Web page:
How Retail Brands Can Create A Full Price Buyer

Amy HowarthJune 25, 20197064 min

In the constant pursuit of increasingly unrealistic targets, the need to shift excess inventory and lack of customer understanding, retail leadership teams are too focused on quick wins such as heavy discounting to achieve short-term results, not realizing the long-term damage they are creating to their brands.

The constant promotional and discount culture, that admittedly works to temporarily increase traffic, drive units and achieve sales targets, not only reduces profit, but ultimately devalues the brand and worst of all, trains the customer to only buy on discount.

Brands used to hold all the cards; they controlled the profit margins, deciding when and how the customer purchased on discount. And those periods were limited to key sales periods; Christmas and Summer. But over time, poor merchandising choices, unrealistic shareholders and disjointed leadership, meant that Christmas sales started earlier and earlier, with some brands now on 50% off by early December.

Throw into the mix longer and more frequent sales, the adoption of promotions such as Black Friday, Cyber Monday and layer on the inability to join up bricks with clicks, and you’ve got brands who place more emphasis and effort on promotional calendars than their marketing calendars.

A new collection or product line is launched, and immediately a promotion is layered on top to drive traffic and sales. Running parallel there may be a multi-channel marketing effort; wasted budget when you’re ultimately telling the customer your brand isn’t worth buying at full price. The message is mixed, leaving the customer confused.

Apart from in certain European countries, where the government has strict regulations on when, how and what the brand can promote or discount, a walk down most high streets, main streets or shopping malls will be met with various levels of discounting. Brands look desperate now – and desperation stinks.

Enter Customer Control

Today’s retail landscape means that when a brand launches a new product, the customer is in control. It’s almost got to the point where they decide how much to pay; if they hold out for long enough, that new season dress will be on 20% off next week.

And hands up who hasn’t searched for a discount code?

To achieve break through and actually convert the customer is becoming harder. The daily emails, promoted posts, window posters and BOGOF shelf signage are all so ubiquitous they’re now wallpaper. I went into a store the other day, having missed a 50% off promotion a few days before, and was reluctant to buy an item at 40% off. That’s still a heavy discount, but I’m so used to that brand always promoting their product, I was reluctant to purchase.

Retail discounting is not new, and there’s a reason why; it creates sales, sells units, increases traffic and gets clicks. However, by constantly promoting, retailers are ultimately showing they don’t have the confidence in their brand equity. And by relying on quick wins, they’re ultimately creating a huge value deficit and brand indifference for their confused customers. Confused customers are fickle and we don’t want to buy into a brand we don’t value anymore.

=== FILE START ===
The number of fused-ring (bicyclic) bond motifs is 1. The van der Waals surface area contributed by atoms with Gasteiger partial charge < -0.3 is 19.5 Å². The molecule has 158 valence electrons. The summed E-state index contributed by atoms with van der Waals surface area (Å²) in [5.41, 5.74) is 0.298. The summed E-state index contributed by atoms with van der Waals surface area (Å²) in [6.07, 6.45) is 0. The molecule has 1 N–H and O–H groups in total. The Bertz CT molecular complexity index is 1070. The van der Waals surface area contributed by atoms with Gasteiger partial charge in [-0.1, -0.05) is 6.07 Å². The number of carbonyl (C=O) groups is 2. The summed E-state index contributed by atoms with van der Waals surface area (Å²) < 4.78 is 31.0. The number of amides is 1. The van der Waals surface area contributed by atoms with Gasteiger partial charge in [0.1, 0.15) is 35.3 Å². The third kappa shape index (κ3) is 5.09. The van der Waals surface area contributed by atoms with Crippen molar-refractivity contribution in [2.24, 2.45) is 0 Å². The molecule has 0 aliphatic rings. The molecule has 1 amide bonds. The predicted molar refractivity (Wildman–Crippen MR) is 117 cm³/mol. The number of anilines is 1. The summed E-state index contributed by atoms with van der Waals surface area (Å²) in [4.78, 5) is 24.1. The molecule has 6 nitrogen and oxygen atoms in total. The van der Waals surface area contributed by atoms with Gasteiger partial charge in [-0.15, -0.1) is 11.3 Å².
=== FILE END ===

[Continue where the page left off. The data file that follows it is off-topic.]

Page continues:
Creating A Full Price Buyer

So, how do you retrain the customer to buy at full price? If you stop discounting product, the customer will eventually acclimate to the change and buy at full price. Surely…? But we all know there’s no one single solution and it’s a long and slow battle that requires steely nerves, cross-functional participation, leadership support and investment.

Small incremental changes can make a difference in the short term; slowly reducing the number of days on promotion (‘going in deep, getting out quick’), understanding the customer responds to the ‘promotion’, not necessarily the level of discount and segmented promotional offerings depending on customer behavior (one size doesn’t fit all).

Likewise, adapting the kind of promotion you execute, creating “healthy” promotions and really responding to your audience will go a long way. Take Patagonia for example, in 2016 they donated 100% of their Black Friday sales to grassroots foundations, creating an ethically appealing promotion their customers responded to.

To do this, brands should focus on consistent customer experience (both on and offline), adding value (surprising and delighting), looking after the core customers (rewarding them), engaging with their audiences (on a personal level, showing they really understand them) and being creative with ALL brand communication (keep blipping on someone’s radar). But most importantly, brands must be present and relevant wherever their customers are.

Retail brands will only be able to turn things around when their leadership ensures there is cross-functional collaboration throughout the business. But they must go further. They must ensure that there is a continued investment in brand, marketing and design. They need to improve efficiencies in the product pipelines. And quite fundamentally – they must have a deep understanding of the customer.

When all of these things are considered (and addressed) as one, then customers will eventually want to invest in buying more products at full price. But only if they truly value the brand behind everything.

Increasingly, this requires an external, objective perspective to challenge a brands’ status quo and rebuild brand equity. In such turbulent times, creating a distinct voice that stands apart in a crowded space is vital. And it’s only going to become even more so as new, younger, more agile players come into a market.

Contributed to Branding Strategy Insider by: Amy Howarth, Strategic Head of Retail Marketing at We Launch

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